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BSc (Durham), PhD (Cambridge)
1988-2005: Research Scientist, UKAEA Culham
2017-2019 UKAEA Research Programme Director
2019-2020 UKAEA STEP Programme Director
Research group - York Plasma Institute
My main area of research is in the theory and computational modelling of magnetically confined plasmas, with a particular emphasis on tokamak plasmas for fusion energy applications. My interests can be broadly categorised into plasma turbulence and instabilities, especially the key issues for ITER.
Fusion is the process that powers the stars including our own star, the Sun. If we can reproduce that process on Earth it will provide effectively limitless energy in a safe, sustainable way, with no greenhouse gas emissions and relatively little waste material. The process relies on the fusion of two isotopes of hydrogen, called deuterium and tritium. It requires the fuel to be heated to one hundred million degrees Kelvin. At such a temperature, the deuterium and tritium exist as an ionised gas: a plasma. In a tokamak, this plasma is confined in a toroidal (or doughnut) shape by a system of magnetic fields. A large amount of the research for fusion focuses on the properties of this magnetised plasma: a complex, subtle and interesting field of science. Magnetised plasmas also exist in nature: the Sun, the solar wind and the Northern Lights are just some examples. They are also used in industrial processes. Understanding the physics of magnetised plasmas clearly has a broad range of interesting, important applications.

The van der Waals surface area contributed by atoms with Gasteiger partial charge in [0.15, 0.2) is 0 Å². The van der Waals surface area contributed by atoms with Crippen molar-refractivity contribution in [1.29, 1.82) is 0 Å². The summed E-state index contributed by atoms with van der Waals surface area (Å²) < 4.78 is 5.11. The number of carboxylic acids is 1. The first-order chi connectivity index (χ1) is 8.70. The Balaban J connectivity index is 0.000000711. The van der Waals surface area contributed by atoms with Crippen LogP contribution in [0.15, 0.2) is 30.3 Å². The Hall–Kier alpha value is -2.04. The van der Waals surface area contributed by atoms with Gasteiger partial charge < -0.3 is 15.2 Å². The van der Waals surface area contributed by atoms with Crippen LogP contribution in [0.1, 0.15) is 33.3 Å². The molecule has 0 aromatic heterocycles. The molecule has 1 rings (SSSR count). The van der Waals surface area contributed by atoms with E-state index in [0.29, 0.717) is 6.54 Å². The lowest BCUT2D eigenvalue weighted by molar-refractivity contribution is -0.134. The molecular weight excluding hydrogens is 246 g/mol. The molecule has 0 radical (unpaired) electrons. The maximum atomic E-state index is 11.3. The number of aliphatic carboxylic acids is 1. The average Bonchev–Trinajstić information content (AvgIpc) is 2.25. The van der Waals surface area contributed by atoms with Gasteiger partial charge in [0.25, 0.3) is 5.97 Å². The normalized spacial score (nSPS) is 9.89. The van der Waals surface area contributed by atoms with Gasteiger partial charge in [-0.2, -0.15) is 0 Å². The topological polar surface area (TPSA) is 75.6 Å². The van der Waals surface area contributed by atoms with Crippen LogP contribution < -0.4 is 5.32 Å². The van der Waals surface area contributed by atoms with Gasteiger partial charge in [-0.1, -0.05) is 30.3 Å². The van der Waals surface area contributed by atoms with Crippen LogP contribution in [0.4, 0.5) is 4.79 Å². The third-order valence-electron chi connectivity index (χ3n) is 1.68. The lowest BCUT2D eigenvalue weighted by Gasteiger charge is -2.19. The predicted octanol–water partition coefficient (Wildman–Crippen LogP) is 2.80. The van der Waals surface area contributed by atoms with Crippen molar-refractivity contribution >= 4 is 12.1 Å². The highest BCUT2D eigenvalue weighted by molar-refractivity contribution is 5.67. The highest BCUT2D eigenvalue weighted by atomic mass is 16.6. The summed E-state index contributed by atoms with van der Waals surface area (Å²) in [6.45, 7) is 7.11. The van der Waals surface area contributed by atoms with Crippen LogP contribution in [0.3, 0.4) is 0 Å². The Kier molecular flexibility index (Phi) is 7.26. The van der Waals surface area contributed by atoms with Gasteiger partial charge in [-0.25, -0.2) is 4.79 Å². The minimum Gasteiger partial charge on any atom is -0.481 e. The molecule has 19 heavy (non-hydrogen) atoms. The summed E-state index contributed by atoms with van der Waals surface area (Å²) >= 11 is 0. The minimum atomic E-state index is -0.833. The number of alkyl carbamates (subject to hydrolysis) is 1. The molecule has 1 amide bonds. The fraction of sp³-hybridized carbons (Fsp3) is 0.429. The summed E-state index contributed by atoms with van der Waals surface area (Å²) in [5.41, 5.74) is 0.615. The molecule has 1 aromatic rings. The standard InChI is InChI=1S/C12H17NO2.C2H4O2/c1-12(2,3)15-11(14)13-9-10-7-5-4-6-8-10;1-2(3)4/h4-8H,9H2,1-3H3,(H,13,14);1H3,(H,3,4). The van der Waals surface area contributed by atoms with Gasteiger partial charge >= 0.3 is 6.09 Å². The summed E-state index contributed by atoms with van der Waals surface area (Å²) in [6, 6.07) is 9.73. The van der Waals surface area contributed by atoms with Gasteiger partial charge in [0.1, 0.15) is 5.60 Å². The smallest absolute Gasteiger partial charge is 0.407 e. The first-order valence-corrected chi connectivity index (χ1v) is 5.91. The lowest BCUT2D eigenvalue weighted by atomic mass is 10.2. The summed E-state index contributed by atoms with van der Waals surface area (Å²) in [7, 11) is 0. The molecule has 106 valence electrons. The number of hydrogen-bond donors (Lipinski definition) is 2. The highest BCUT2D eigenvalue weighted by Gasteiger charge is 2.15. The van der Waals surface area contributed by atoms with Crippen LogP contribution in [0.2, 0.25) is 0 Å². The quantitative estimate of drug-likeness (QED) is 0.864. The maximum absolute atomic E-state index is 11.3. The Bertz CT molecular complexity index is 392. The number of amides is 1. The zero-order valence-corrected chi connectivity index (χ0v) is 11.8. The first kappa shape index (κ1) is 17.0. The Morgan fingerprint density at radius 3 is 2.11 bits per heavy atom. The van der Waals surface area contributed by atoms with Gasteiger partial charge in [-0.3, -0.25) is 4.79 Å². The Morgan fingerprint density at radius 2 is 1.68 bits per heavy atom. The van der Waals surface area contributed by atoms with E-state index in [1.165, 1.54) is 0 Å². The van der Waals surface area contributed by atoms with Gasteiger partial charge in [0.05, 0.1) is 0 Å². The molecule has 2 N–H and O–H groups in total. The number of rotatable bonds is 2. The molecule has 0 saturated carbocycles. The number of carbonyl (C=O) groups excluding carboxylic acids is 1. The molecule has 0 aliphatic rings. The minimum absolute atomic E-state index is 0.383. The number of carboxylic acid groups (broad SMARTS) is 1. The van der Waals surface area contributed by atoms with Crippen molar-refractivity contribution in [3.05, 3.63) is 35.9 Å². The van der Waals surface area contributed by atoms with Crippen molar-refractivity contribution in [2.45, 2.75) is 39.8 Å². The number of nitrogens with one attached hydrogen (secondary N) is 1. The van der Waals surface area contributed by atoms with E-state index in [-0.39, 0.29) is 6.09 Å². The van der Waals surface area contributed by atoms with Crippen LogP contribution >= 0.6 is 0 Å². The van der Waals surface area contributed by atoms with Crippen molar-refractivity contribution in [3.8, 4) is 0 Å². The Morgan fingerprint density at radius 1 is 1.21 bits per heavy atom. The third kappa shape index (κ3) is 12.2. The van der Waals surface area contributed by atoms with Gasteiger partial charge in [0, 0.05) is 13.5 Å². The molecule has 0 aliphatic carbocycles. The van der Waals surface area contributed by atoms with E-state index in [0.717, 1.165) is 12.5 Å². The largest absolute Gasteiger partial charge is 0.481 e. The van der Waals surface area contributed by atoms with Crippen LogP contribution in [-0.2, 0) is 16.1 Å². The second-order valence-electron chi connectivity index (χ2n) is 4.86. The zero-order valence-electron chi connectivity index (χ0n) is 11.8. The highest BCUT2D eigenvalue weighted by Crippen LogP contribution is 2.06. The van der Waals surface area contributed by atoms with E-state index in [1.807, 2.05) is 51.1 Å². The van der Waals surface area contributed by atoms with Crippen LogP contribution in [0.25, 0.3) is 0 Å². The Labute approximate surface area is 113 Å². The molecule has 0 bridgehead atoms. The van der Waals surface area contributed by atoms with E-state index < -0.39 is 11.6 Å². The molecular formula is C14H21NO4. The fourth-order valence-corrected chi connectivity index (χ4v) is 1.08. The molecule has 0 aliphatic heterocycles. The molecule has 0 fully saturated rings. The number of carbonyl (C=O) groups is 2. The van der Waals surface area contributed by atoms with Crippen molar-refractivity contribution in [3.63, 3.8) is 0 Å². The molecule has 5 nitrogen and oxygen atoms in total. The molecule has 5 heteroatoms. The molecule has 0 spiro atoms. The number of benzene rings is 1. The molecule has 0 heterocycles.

One big challenge for tokamak plasma science is understanding a sequence of repetitive plasma eruptions, called Edge Localised Modes (ELMs). As the name suggests, these originate from close to the plasma boundary. An insulating layer can form there, which is beneficial for approaching the extreme conditions required for fusion to occur in the plasma core. However, the steep pressure gradient and strong current density that form in this layer provide free energy to drive a particularly violent instability called the peeling-ballooning mode. We developed the theory for this instability and proposed it as a mechanism to drive ELMs in the late 90’s. In collaboration with Phil Snyder of General Atomics in San Diego, I developed the ELITE code to provide quantitative predictions of the plasma stability in the insulating layer, which is called “the pedestal”. This is now used for analysing the pedestal stability to understand how and when the ELM is triggered on tokamaks world-wide, including JET, MAST, DIII-D, Alcator C-Mod, NSTX, JT-60U and ASDEX-Upgrade.